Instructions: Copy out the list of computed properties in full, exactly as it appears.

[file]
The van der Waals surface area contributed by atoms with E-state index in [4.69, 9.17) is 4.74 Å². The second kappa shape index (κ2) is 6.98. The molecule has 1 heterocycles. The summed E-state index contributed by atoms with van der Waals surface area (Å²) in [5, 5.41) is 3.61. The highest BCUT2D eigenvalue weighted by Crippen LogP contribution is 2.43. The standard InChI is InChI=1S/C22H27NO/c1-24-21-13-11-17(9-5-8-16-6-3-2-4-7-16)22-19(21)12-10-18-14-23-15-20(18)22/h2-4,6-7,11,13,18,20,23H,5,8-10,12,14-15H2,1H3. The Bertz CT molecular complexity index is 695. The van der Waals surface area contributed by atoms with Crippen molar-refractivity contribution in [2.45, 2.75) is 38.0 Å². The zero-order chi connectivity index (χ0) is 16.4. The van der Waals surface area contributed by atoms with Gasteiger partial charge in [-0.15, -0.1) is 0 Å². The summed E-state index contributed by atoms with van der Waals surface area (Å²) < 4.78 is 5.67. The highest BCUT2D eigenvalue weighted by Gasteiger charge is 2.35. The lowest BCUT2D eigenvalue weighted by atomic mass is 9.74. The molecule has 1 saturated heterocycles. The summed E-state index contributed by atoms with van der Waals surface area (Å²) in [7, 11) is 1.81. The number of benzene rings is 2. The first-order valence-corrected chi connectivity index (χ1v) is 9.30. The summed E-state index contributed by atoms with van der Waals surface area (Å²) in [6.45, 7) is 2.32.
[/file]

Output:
The van der Waals surface area contributed by atoms with E-state index in [4.69, 9.17) is 4.74 Å². The second kappa shape index (κ2) is 6.98. The molecule has 1 heterocycles. The summed E-state index contributed by atoms with van der Waals surface area (Å²) in [5, 5.41) is 3.61. The highest BCUT2D eigenvalue weighted by Crippen LogP contribution is 2.43. The standard InChI is InChI=1S/C22H27NO/c1-24-21-13-11-17(9-5-8-16-6-3-2-4-7-16)22-19(21)12-10-18-14-23-15-20(18)22/h2-4,6-7,11,13,18,20,23H,5,8-10,12,14-15H2,1H3. The Bertz CT molecular complexity index is 695. The van der Waals surface area contributed by atoms with Crippen molar-refractivity contribution in [2.45, 2.75) is 38.0 Å². The zero-order chi connectivity index (χ0) is 16.4. The van der Waals surface area contributed by atoms with Gasteiger partial charge in [-0.15, -0.1) is 0 Å². The summed E-state index contributed by atoms with van der Waals surface area (Å²) < 4.78 is 5.67. The highest BCUT2D eigenvalue weighted by Gasteiger charge is 2.35. The lowest BCUT2D eigenvalue weighted by atomic mass is 9.74. The molecule has 1 saturated heterocycles. The summed E-state index contributed by atoms with van der Waals surface area (Å²) in [7, 11) is 1.81. The number of benzene rings is 2. The first-order valence-corrected chi connectivity index (χ1v) is 9.30. The summed E-state index contributed by atoms with van der Waals surface area (Å²) in [6.45, 7) is 2.32.